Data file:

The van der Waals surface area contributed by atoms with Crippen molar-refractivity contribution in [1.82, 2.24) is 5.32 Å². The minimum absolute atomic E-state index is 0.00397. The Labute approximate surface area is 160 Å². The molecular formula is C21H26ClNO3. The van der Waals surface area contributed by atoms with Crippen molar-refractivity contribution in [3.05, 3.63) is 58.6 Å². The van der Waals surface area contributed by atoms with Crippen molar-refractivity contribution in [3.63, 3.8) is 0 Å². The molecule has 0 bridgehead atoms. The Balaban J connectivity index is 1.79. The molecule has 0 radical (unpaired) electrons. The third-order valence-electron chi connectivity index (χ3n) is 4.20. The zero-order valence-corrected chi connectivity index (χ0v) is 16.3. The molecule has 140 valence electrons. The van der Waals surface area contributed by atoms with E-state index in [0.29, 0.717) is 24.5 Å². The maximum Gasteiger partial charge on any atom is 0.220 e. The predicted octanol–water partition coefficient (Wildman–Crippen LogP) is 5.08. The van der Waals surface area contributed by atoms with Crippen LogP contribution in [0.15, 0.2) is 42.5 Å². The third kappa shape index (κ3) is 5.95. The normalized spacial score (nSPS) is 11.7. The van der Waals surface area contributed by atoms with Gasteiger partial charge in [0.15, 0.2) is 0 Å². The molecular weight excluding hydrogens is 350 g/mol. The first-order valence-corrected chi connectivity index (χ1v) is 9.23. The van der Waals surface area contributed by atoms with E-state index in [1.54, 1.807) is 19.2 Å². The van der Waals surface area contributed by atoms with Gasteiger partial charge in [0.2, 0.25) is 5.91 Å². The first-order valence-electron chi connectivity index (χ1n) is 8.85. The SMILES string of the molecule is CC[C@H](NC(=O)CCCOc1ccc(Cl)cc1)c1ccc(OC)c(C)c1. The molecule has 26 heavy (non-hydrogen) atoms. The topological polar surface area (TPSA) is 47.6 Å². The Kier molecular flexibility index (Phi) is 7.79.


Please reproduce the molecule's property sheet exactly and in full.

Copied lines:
The van der Waals surface area contributed by atoms with Crippen molar-refractivity contribution in [1.82, 2.24) is 5.32 Å². The minimum absolute atomic E-state index is 0.00397. The Labute approximate surface area is 160 Å². The molecular formula is C21H26ClNO3. The van der Waals surface area contributed by atoms with Crippen molar-refractivity contribution in [3.05, 3.63) is 58.6 Å². The van der Waals surface area contributed by atoms with Crippen molar-refractivity contribution in [3.63, 3.8) is 0 Å². The molecule has 0 bridgehead atoms. The Balaban J connectivity index is 1.79. The molecule has 0 radical (unpaired) electrons. The third-order valence-electron chi connectivity index (χ3n) is 4.20. The zero-order valence-corrected chi connectivity index (χ0v) is 16.3. The molecule has 140 valence electrons. The van der Waals surface area contributed by atoms with E-state index in [0.29, 0.717) is 24.5 Å². The maximum Gasteiger partial charge on any atom is 0.220 e. The predicted octanol–water partition coefficient (Wildman–Crippen LogP) is 5.08. The van der Waals surface area contributed by atoms with Crippen LogP contribution in [0.15, 0.2) is 42.5 Å². The third kappa shape index (κ3) is 5.95. The normalized spacial score (nSPS) is 11.7. The van der Waals surface area contributed by atoms with Gasteiger partial charge in [0.15, 0.2) is 0 Å². The molecular weight excluding hydrogens is 350 g/mol. The first-order valence-corrected chi connectivity index (χ1v) is 9.23. The van der Waals surface area contributed by atoms with E-state index in [1.54, 1.807) is 19.2 Å². The van der Waals surface area contributed by atoms with Gasteiger partial charge in [0.2, 0.25) is 5.91 Å². The first-order valence-electron chi connectivity index (χ1n) is 8.85. The SMILES string of the molecule is CC[C@H](NC(=O)CCCOc1ccc(Cl)cc1)c1ccc(OC)c(C)c1. The molecule has 26 heavy (non-hydrogen) atoms. The topological polar surface area (TPSA) is 47.6 Å². The Kier molecular flexibility index (Phi) is 7.79.